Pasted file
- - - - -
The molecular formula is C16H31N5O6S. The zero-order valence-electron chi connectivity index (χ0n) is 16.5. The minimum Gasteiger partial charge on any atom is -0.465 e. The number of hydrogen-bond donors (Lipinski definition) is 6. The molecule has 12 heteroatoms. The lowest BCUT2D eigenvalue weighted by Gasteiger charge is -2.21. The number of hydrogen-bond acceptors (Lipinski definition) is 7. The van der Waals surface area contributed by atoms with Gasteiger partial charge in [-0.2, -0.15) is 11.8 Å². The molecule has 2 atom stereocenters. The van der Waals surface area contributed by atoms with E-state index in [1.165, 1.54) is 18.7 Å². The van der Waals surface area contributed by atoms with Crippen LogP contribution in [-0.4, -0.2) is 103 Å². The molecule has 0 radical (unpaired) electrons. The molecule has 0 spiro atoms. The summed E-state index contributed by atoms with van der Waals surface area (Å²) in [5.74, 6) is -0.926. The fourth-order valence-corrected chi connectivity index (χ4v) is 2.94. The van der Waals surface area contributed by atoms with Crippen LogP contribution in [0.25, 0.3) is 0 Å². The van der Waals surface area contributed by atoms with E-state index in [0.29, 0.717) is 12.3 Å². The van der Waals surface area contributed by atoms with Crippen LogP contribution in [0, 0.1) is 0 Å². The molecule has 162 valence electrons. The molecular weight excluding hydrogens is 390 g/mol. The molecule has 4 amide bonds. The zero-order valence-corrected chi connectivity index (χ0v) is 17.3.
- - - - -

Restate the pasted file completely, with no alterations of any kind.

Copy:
The molecular formula is C16H31N5O6S. The zero-order valence-electron chi connectivity index (χ0n) is 16.5. The minimum Gasteiger partial charge on any atom is -0.465 e. The number of hydrogen-bond donors (Lipinski definition) is 6. The molecule has 12 heteroatoms. The lowest BCUT2D eigenvalue weighted by Gasteiger charge is -2.21. The number of hydrogen-bond acceptors (Lipinski definition) is 7. The van der Waals surface area contributed by atoms with Gasteiger partial charge in [-0.2, -0.15) is 11.8 Å². The molecule has 2 atom stereocenters. The van der Waals surface area contributed by atoms with E-state index in [1.165, 1.54) is 18.7 Å². The van der Waals surface area contributed by atoms with Crippen LogP contribution in [-0.4, -0.2) is 103 Å². The molecule has 0 radical (unpaired) electrons. The molecule has 0 spiro atoms. The summed E-state index contributed by atoms with van der Waals surface area (Å²) in [5.74, 6) is -0.926. The fourth-order valence-corrected chi connectivity index (χ4v) is 2.94. The van der Waals surface area contributed by atoms with Crippen LogP contribution in [0.25, 0.3) is 0 Å². The van der Waals surface area contributed by atoms with E-state index in [0.29, 0.717) is 12.3 Å². The van der Waals surface area contributed by atoms with Crippen LogP contribution in [0, 0.1) is 0 Å². The molecule has 162 valence electrons. The molecular weight excluding hydrogens is 390 g/mol. The molecule has 4 amide bonds. The zero-order valence-corrected chi connectivity index (χ0v) is 17.3.